There are legal, diplomatic, pragmatic, and ecological concerns regarding such a barrier, as well, which I think are probably all surmountable with reasonable solutions. But, for purposes of this post, let’s just take a quick look at the direct costs. Originally, Trump was talking about the wall covering the complete 1900 miles of the U.S.-Mexico border. But, now he is estimating more like 1000 miles, with rough terrain being a natural impediment for the remainder. Assuming this is satisfactory (and I’m not convinced it is), we’re still talking hundreds of millions of cubic feet of concrete. Costs include production (e.g., materials, labor, overhead) and transport of the concrete slabs, along with labor for the installation. Trump has given an overall cost estimate of $8-10 billion (or was it $10-12 billion?), but various fact-checkers and engineers have since weighed in. A study by the Bernstein Group puts a more realistic cost at $15 billion and possibly as high as $25 billion. (The decisions on height and thickness have yet to be made.) Plus, there will be ongoing maintenance.
According to the narrative by many news outlets, Trump doesn’t really have a plan for paying for his proposed wall, let alone for making Mexico pay for it. In fact, Trump has mentioned some ideas on this, and he even provided a two-page memo to The Washington Post back in March that outlined several funding options he was considering.
One idea involves amending a provision of the Patriot Act which would allow the federal government to cut off money transfers (aka remittances) from illegal immigrants back to their relatives, friends, and associates in Mexico. This would hurt not only those Mexican nationals but the Mexican government — to the tune of $24+ billion per year. So, Trump would essentially threaten to enact this stranglehold plan unless Mexico makes a one-time payment of $X billion (likely $5-10 billion), which would of course go toward paying for the wall. This option sounds a bit like extortion on a massive scale, but the argument can be made that the illegal immigrants aren’t even authorized to make money here. That money should be earned by Americans in the first place, which means that most or all of it would stay in the U.S. I’m still thinking that one over. However, I am also uncomfortable with this option for the reason that it exploits an already controversial law and requires “redefin[ing] applicable financial institutions to include money transfer companies like Western Union, and redefine ‘account’ to include wire transfers.” This might have bad, unintended consequences for the rest of us down the road.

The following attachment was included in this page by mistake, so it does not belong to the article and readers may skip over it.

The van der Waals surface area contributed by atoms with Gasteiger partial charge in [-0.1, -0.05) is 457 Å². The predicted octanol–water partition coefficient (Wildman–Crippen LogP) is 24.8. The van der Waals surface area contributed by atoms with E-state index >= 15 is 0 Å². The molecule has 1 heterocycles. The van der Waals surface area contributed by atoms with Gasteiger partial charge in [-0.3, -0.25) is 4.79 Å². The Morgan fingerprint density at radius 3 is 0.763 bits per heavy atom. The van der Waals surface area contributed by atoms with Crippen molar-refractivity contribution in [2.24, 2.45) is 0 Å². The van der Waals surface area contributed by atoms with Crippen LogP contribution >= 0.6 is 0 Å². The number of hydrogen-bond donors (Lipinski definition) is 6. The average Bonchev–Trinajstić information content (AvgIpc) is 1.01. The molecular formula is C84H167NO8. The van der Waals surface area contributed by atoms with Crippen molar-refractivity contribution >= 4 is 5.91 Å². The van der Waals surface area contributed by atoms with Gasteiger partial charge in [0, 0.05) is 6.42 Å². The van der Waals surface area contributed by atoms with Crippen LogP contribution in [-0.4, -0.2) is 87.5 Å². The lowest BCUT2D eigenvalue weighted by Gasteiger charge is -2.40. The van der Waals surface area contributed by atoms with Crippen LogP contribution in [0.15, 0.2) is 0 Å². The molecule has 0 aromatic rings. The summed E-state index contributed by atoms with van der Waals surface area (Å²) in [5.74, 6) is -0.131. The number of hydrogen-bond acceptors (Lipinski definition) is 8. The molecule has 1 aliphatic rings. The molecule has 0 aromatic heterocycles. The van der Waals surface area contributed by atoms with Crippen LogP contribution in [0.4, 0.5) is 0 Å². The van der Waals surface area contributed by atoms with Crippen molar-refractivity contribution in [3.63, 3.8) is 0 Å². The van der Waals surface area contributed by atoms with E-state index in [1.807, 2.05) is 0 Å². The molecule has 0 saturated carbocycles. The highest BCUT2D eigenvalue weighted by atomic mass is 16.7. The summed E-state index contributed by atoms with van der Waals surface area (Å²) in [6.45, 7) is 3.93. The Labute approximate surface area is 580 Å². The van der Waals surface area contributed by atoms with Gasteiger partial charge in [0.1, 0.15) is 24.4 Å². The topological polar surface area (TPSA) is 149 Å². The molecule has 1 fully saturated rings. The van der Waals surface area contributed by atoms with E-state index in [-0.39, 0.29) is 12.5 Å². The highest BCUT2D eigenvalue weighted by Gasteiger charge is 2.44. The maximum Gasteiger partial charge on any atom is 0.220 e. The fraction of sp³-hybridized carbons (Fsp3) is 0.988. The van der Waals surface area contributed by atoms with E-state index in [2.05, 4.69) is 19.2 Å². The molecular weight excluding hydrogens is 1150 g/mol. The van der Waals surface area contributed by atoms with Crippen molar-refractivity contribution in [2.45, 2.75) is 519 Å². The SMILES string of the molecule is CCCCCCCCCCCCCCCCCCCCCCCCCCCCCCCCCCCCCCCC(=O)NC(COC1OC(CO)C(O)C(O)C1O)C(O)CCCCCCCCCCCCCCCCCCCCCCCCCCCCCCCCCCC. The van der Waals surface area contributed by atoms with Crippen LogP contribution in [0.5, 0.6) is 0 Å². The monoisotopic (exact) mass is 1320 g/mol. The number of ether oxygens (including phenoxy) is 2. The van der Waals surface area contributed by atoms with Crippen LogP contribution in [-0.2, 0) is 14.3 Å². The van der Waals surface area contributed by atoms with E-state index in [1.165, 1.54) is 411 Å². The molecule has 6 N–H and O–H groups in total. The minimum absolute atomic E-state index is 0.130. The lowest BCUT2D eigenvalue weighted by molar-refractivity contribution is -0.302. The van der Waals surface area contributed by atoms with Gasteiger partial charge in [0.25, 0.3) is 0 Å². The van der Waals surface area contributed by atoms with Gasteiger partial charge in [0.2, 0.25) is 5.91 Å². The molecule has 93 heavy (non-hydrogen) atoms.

Another idea proposed by the Trump camp involves “[t]rade tariffs, or enforcement of existing trade rules”:
“There is no doubt that Mexico is engaging in unfair subsidy behavior that has eliminated thousands of U.S. jobs, and which we are obligated to respond to; the impact of any tariffs on the price imports will be more than offset by the economic and income gains of increased production in the United States, in addition to revenue from any tariffs themselves.”
Since Mexico needs our markets much more than we need theirs, it is reasoned that we have the leverage on this front. OK, but I am uncomfortable with the imposition of trade tariffs to begin with, so this isn’t a favorite of mine, either.
The next couple options in the memo involve visas for Mexican nationals. The point is made, “Immigration is a privilege, not a right,” and we always have the right to cancel immigration visas (idea #3) from Mexico and perhaps put a moratorium on issuing anymore for the forseeable future. “We also have leverage through business and tourist visas for important people in the Mexican economy.” Threatening these would definitely have an economic impact on Mexico. I suppose it’s worth considering, but I’m not sure the pluses outweigh the minuses from antagonizing a close neighbor and partner in trade. On the other hand, increasing visa fees (idea #4) sounds like something I could get behind. According to the memo,